Kim Hosen, executive director of the Prince William Conservation Alliance, said the county’s “process had been disrespectful to citizens.”
Lawson's resolution, introduced by the three supervisors Oct. 8, would have directed county staff to stop “any and all efforts” toward rural clustering and transfer of development rights proposals to allow only the proposed purchase of development rights program to move forward.
Candland amended the resolution before the vote to allow county staff to continue studying a TDR program provided that receiving areas for development rights be restricted to areas outside the rural crescent and near transit hubs.
Candland said the aim of the amended proposal was to allow some TDRs but eliminate the extension of public sewer lines into the rural crescent to ensure development “happens in the right places.”
“We’re not getting Metro to Prince William County unless we have a housing strategy that actually directs density to these transportation areas, these high-capacity areas,” Candland said. “Opening up the rural crescent for further development just extends any opportunity to bring Metro out to Prince William County even further down the line.”
Principi said the proposal would “send a clear message to the residential development community that sprawl and crawl is not acceptable to us as citizens of Prince William County.”
“Let’s instead direct our residential development to locations like North Woodbridge and other town centers in the form of mixed-use, smart-growth, transit-minded development. That’s where it belongs,” Principi said.
Anderson, a frequent ally of Candland’s and Lawson’s on most issues, said she was caught off-guard and had not had time to vet the resolution and therefore could not vote in its favor.
“I take every vote very seriously,” Anderson said. “It hasn’t been vetted to my level of knowledge.”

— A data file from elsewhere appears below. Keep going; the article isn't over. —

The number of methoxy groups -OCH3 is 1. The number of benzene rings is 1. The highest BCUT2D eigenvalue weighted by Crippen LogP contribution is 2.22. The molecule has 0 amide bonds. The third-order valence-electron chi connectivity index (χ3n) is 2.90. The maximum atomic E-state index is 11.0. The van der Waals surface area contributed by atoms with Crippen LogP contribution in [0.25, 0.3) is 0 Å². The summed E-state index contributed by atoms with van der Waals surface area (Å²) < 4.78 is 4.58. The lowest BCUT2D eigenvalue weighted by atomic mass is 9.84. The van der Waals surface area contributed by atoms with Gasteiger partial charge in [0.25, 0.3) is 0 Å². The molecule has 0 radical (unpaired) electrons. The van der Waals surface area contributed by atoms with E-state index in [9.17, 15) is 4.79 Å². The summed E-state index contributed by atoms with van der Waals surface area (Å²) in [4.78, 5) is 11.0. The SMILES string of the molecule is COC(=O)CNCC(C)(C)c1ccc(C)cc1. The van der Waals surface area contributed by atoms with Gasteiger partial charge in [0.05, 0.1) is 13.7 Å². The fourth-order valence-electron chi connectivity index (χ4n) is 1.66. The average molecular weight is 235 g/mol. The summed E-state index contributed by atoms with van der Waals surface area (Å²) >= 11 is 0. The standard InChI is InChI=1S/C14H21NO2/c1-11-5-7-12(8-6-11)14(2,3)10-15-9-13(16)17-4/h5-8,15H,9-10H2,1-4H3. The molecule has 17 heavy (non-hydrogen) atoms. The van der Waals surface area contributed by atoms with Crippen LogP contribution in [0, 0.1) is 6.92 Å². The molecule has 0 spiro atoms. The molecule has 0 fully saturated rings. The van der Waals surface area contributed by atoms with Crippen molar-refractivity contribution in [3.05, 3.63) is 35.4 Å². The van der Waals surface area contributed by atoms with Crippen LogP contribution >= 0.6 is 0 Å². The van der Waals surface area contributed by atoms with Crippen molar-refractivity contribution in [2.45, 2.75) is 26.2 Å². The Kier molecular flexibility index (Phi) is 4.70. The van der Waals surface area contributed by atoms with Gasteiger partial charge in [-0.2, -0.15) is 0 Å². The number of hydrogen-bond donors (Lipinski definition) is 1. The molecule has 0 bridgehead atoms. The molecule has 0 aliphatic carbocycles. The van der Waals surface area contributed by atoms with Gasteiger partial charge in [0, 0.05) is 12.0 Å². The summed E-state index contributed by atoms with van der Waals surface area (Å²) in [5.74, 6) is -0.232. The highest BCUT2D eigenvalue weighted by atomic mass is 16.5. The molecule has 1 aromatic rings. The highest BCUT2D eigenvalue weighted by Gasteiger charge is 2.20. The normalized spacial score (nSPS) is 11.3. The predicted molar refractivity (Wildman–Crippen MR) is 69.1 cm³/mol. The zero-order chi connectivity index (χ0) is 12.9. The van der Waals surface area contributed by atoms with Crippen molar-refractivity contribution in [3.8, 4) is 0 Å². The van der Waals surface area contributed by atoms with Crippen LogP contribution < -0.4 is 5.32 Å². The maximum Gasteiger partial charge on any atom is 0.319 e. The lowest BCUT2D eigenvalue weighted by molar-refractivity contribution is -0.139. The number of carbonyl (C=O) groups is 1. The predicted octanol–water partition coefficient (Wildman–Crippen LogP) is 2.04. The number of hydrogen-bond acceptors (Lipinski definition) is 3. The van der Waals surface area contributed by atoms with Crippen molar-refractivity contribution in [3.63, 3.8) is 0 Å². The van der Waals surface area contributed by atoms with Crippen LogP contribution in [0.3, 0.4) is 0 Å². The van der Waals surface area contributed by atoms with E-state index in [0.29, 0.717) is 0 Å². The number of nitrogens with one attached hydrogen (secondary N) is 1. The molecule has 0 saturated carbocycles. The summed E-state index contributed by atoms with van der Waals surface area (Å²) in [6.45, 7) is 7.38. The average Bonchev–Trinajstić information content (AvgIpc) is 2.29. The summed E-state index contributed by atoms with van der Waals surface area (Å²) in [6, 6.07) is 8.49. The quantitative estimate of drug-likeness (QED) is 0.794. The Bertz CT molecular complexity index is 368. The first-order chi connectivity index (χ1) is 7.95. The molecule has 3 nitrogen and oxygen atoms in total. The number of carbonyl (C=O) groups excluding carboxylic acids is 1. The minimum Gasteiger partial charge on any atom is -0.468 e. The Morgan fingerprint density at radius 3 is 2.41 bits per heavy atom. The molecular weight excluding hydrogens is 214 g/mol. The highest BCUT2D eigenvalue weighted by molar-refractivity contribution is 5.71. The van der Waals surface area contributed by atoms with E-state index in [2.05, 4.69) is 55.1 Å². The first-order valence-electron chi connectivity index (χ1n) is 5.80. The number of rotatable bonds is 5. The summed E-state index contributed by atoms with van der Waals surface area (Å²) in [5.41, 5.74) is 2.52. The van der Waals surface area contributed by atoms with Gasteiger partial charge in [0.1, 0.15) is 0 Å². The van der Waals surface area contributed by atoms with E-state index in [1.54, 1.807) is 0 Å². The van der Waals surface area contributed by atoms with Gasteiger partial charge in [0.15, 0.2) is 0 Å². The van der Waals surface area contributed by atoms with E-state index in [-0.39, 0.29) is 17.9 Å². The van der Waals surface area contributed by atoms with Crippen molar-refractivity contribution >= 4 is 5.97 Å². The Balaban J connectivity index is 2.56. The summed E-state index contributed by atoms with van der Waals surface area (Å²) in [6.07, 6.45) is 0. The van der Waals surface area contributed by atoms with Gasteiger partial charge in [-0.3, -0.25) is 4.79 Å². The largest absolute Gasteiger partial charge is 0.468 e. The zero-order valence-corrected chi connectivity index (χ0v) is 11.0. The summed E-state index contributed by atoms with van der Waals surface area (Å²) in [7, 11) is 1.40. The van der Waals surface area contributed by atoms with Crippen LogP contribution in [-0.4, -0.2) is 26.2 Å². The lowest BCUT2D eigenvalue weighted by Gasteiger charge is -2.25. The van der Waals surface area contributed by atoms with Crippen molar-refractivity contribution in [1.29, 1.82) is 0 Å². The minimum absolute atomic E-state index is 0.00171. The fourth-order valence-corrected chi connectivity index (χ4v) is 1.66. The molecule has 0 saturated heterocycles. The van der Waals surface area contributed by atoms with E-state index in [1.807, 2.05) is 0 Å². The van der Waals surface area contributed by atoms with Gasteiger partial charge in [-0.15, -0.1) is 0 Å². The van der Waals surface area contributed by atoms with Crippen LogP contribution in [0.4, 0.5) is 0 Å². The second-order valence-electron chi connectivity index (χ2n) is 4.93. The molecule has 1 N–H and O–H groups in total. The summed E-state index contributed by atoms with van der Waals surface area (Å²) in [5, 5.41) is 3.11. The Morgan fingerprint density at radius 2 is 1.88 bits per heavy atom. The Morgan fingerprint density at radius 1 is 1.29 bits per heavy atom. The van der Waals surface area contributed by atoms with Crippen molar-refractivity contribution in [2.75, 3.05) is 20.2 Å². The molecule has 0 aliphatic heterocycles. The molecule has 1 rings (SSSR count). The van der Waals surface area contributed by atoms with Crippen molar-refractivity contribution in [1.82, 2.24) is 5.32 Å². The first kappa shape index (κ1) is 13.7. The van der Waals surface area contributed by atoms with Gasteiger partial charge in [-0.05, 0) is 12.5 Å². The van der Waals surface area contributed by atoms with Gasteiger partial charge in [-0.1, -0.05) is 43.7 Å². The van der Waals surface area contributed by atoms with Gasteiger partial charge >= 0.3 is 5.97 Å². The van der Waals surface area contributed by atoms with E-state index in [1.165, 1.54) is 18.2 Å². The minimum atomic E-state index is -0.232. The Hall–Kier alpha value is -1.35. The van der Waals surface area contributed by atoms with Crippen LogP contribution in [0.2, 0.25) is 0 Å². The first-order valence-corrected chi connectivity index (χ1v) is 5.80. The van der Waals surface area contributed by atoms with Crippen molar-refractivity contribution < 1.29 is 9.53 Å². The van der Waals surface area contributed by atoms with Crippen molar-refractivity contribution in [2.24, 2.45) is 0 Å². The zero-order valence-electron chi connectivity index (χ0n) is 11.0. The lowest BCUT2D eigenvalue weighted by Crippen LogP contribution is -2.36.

Anderson said there were aspects of the county’s proposed plan for the rural crescent that she is in favor of and some she “seriously” questions. But she said she is in favor of letting the full review process play out.
“I want to hear the planning commission debate this. They need their opportunity to tear this thing apart,” Anderson said.
Angry said he also wanted to see the planning process run its course.
“I trust my planning commission. I trust the planners. I trust the process,” Angry said. “I would like to see how it all plays out at the end and go from there.”
The 117,000-acre rural crescent, which arcs around the county’s north and western boundaries, is currently home to about 27,000 people. Current rules, established in 1998, limit residential building to one home per 10 acres and prohibit connections to the county’s public sewer line as a means of putting the brakes on residential sprawl.
The county staff’s proposal could add as many as 475 more homes to the 2,700 that could be built in the rural crescent “by right” under current zoning rules. The staff plan could also send as many as 3,400 “development rights” to more populated areas of the county.
The Prince William County Planning Commission will hold a work session on the full rural preservation plan on Wednesday, Oct. 23, at the McCoart building. The work session, which is open to the public, begins at 6 p.m.
Reach Daniel Berti at firstname.lastname@example.org